I have the utmost respect for the Nation's founder, Bangabandhu Sheikh Mujibur Rahman, as well as Bangamata and everyone who was mercilessly murdered by terrorists and anti-independence forces in Bangladesh. Even though Bangabandhu is no longer with us physically, the legacy of Sheikh Mujibur Rahman, the Father of the Nation, Bangabandhu Sheikh Mujibur Rahman exists in our national and everyday lives. Because of giving us an independent country on the world map, Bangabandhu Sheikh Mujibur Rahman is considered the most influential Bengali of all time. The Bengalis now have a permanent address. Whether we refer to him as Bangabandhu or the Father of the Nation, there is no mistaking his monumental and motivational impact on Bangladeshi society. Whenever we consider anything concerning Bangladesh, his image is the first thing that comes to mind. The title of "Father of the Nation" did not magically appear on Bangabandhu's resume overnight.
In addition, a two-minute radio broadcast cannot be sufficient to incite an entire nation into a fight in which its citizens are willing to sacrifice themselves. On the eve of Bangladesh's birth, Bangabandhu adopted the generation's desire and shaped it into a singular aim of independence. He did this by gradually infusing the dream into the sensibility of the familiar people, allowing him to accomplish this feat. Bangabandhu Sheikh Mujibur Rahman's creative directions made it possible for the Bengali nation to stand tall on the solid ground of self-confidence and wade through a sea of blood to reach the shores of freedom while keeping their colours aloft in 1971.
The sound of thunder could be heard in his voice. People were influenced magically by his magnetism. Because of his unparalleled courage and charisma radiated from him, he stood out as a one-of-a-kind superman in this era. In the aftermath of Bangabandhu's proclamation of Bangladesh's independence on March 26, 1971, Newsweek Magazine published an analysis on April 5, 1971, which stated, "Tall for a Bengali, with a touch of graying hair, a bushy mustache, and alter black eyes—Mujib can attract a crowd of a million people to his rallies and hold them spellbound with great rolling waves of emotional rhetoric." He is regarded as the poet of politics. Therefore, his approach may be exactly what the region's various social groups and ideological perspectives have been waiting for.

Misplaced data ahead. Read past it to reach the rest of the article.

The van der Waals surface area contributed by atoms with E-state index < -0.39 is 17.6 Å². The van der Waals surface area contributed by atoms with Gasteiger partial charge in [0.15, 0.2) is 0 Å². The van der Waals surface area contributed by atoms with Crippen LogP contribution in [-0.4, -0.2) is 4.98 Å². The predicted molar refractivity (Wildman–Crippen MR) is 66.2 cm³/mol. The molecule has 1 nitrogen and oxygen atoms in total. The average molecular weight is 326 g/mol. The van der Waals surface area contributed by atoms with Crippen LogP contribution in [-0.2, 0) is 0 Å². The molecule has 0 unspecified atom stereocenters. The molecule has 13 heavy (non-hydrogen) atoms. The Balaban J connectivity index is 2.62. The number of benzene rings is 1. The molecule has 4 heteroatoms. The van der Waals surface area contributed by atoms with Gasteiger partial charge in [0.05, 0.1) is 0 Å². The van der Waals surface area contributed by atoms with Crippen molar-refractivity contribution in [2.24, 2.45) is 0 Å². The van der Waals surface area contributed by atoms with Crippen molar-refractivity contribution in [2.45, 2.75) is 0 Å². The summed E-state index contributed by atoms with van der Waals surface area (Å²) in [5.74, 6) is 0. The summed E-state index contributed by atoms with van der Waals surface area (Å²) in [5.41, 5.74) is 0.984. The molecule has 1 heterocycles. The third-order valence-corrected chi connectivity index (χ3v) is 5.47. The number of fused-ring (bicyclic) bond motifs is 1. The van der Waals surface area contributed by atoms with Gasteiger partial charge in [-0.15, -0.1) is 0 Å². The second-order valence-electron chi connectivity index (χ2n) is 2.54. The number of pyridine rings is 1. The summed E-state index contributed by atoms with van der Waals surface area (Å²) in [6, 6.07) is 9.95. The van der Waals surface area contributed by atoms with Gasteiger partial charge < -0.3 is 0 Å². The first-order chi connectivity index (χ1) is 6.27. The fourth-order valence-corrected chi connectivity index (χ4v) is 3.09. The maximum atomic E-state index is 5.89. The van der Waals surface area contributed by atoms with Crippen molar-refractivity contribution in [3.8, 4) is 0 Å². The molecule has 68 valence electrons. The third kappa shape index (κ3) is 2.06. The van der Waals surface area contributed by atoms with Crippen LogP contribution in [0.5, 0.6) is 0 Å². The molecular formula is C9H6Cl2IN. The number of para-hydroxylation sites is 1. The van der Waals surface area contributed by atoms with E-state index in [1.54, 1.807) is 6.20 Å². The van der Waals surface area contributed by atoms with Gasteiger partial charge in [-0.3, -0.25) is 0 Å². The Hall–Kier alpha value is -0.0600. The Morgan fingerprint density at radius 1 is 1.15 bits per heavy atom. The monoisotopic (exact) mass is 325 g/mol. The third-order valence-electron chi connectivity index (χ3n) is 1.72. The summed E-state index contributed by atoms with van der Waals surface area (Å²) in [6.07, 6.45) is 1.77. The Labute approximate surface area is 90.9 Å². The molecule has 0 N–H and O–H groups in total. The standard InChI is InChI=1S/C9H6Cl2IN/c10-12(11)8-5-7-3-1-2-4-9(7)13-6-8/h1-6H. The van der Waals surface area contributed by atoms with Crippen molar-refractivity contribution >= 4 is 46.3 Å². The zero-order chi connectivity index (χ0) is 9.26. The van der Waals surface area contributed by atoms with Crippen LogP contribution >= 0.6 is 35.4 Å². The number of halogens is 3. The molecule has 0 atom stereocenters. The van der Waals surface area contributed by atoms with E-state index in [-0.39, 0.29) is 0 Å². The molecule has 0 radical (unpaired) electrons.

Since the 1960s, the emancipation of the people of Bangladesh has been one of Bangabandhu's most important political goals. To that end, the construction of a mass-oriented political organization with an idealistic focus was a priority, and it was realized by the formation of the Awami League. Bangabandhu envisioned the organization evolving into an open public forum that would provide opportunities for Bengalis from all walks of life to join together and foster a sense of national awareness. Within a few periods after its founding, the Awami League became the preeminent political platform in Bengal for Bangabandhu's exceptional organizational strength. This achievement was accomplished. It was conceivable since his personality contained comparable amounts of tolerance and sensitivity. Once someone experienced his fascinating demeanor, he could not follow anyone else. Many people from every nook and cranny of Bengal once united under the flag of the Awami League in response to Bangabandhu's clarion call is the evidence of unity. These individuals have not turned their backs on him in their lives. The man known as Bangabandhu was the driving force behind the rise of the Awami League to become Bengal's preeminent political party.
The Bengali nation gradually grew aware of its own self-identity. The Bengali Nation became antagonistic against subservience during Awami League's standing securely on a rock-solid foundation under the outstanding leadership of Bangabandhu. This occurred throughout the period in which Bangabandhu was in charge. Bangabandhu emerged as a shining star in the darkling sky of the fate of Bengal through the 48-52 Language Movement, the movement for political autonomy and socio-economic rights in the wake of the 54's elections, the cultural resistance movement throughout the 60s, the student movement against the 62's Sharif Education Commission report, and the six-point demand movement of 66 to ascertain a future of development for the people of Bengal.